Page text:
Mr. Speaker, in 17 years as a member of Parliament, that is the first time that has happened while I have been giving a barnburner of a speech. I did not realize that somebody would pull the fire alarm because it was such a smoking speech.
I was talking about the concern that the Liberals are trying to push through the back door what they would not be willing to bring through the front door: something very much like a registry, if not an actual registry of the kind we had. Make no mistake: when Allan Rock established the long-gun registry in the 1990s, my constituents were against it and have been against it since then. When the Conservatives were elected under the Right Hon. Stephen Harper, it was one of the commitments we made, and we did it. We said we would get rid of the long-gun registry, and we did. We said that we would get rid of all of the data so that it could not be brought up again, and we did.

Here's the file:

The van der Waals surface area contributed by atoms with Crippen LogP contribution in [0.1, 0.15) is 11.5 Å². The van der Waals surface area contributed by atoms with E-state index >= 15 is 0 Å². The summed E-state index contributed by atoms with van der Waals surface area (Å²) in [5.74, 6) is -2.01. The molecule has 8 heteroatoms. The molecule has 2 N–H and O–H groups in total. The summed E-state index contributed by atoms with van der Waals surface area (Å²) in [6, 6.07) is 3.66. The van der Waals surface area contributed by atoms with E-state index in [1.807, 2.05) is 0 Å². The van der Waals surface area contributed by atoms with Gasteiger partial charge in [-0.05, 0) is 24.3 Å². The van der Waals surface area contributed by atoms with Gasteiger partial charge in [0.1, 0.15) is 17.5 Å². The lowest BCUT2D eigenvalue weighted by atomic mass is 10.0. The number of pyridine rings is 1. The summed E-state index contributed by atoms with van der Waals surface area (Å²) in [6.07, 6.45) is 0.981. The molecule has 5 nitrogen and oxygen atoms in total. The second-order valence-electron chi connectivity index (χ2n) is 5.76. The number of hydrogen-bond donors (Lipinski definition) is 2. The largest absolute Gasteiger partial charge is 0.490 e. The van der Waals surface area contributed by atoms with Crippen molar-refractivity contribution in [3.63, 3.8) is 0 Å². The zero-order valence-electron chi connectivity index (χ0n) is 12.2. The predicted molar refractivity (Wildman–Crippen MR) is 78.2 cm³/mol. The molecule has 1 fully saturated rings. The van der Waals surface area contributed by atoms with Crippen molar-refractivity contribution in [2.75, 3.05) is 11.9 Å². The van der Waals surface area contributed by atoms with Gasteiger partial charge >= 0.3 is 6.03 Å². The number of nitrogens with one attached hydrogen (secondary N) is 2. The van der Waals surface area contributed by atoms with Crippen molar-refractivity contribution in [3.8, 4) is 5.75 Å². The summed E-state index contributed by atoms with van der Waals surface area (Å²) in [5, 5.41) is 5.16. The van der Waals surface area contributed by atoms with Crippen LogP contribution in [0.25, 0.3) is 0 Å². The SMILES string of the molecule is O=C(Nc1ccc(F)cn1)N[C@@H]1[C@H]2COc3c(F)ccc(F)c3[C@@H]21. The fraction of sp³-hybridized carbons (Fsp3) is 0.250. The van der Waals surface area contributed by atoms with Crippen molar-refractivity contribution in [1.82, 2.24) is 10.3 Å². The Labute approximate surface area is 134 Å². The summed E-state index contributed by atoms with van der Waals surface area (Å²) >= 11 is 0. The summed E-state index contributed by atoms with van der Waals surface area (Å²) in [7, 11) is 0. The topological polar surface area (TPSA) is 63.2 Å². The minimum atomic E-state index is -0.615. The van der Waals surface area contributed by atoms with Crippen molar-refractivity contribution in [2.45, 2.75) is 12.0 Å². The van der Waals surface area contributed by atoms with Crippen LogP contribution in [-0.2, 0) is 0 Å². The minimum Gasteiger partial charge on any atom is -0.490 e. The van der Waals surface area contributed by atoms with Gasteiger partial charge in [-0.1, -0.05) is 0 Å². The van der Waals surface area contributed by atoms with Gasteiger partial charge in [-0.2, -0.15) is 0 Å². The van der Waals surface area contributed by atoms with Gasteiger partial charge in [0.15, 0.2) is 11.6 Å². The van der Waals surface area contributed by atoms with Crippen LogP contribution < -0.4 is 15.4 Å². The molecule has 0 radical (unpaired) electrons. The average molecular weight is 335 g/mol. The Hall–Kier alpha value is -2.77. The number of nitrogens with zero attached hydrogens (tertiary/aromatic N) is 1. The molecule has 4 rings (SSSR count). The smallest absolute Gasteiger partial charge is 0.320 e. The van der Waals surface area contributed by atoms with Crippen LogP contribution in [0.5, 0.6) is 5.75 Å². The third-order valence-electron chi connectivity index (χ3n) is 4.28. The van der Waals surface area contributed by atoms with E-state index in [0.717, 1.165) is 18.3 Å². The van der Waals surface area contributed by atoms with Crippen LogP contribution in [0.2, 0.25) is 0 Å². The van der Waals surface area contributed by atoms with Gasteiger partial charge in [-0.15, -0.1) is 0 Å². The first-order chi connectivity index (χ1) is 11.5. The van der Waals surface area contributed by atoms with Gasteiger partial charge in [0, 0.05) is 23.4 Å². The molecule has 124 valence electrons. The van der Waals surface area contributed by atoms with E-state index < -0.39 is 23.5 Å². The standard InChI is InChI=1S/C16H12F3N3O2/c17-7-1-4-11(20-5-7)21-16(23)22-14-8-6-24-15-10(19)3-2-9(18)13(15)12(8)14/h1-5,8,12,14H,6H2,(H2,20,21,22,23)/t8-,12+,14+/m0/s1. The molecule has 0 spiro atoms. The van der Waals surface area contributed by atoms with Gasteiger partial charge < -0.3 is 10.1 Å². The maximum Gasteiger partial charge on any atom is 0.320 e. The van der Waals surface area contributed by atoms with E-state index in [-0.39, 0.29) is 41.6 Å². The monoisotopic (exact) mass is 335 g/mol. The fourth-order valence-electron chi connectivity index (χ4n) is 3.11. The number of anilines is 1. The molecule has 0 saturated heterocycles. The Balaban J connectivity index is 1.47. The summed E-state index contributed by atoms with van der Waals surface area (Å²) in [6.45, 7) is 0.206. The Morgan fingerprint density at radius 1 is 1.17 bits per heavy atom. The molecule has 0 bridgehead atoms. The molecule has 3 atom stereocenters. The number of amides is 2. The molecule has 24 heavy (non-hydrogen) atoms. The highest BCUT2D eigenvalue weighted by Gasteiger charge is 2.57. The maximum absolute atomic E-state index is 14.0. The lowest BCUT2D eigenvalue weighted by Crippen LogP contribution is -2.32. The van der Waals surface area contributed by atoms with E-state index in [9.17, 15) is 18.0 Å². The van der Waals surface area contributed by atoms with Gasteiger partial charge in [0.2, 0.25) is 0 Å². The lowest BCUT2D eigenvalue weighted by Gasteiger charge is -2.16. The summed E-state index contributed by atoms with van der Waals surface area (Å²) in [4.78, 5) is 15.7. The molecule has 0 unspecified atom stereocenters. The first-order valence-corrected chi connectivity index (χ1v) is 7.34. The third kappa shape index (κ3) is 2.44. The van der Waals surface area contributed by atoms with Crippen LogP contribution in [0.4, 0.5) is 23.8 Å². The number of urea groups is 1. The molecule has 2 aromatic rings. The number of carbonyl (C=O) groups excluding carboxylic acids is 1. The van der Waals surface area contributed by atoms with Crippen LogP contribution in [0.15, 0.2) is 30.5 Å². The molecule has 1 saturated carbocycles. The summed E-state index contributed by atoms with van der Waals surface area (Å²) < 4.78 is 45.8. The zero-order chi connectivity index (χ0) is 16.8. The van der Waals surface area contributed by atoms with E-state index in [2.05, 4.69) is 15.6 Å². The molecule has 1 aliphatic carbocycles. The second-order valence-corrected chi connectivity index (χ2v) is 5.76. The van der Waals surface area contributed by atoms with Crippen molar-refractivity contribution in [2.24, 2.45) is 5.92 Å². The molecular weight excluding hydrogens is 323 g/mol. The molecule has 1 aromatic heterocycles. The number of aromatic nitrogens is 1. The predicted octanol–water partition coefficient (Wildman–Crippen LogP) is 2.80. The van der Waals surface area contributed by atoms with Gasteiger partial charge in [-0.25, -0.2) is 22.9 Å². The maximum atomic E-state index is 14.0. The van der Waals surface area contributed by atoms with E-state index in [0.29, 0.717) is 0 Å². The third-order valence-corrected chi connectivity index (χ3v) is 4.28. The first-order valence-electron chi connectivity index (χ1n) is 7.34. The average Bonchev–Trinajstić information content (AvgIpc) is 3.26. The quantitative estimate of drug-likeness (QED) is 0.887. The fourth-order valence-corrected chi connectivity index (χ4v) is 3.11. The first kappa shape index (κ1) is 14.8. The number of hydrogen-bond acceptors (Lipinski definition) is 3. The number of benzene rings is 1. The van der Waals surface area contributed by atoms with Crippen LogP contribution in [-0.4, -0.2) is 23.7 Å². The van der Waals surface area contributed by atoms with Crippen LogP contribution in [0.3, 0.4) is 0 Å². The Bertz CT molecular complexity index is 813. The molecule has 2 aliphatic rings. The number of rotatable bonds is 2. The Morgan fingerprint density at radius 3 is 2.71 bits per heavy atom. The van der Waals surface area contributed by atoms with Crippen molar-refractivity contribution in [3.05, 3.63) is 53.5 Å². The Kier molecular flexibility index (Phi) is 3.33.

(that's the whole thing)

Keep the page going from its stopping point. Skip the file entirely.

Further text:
Now the government is saying that if we do not have the ability to do it here, let us do it somewhere else, and the United Nations stands as a beacon for an opportunity to bring forward some type of registry. Conservatives say no. We are not going to take the chance. Liberals give us platitudes and tell us to worry not and fear not, but we have seen this show before and we are not going to stand for another registry.
In closing, I would ask this one question. When red tape is added, do members believe that will make the export and import of firearms more expensive or less expensive? If somebody bringing firearms into Canada now has to deal with all of this paperwork and red tape, will it make it more difficult to bring them in? Is it going to drive the cost of firearms up?
The Liberal government is going to do all it can to punish lawful firearms owners in this country, and Conservatives will have nothing to do with it.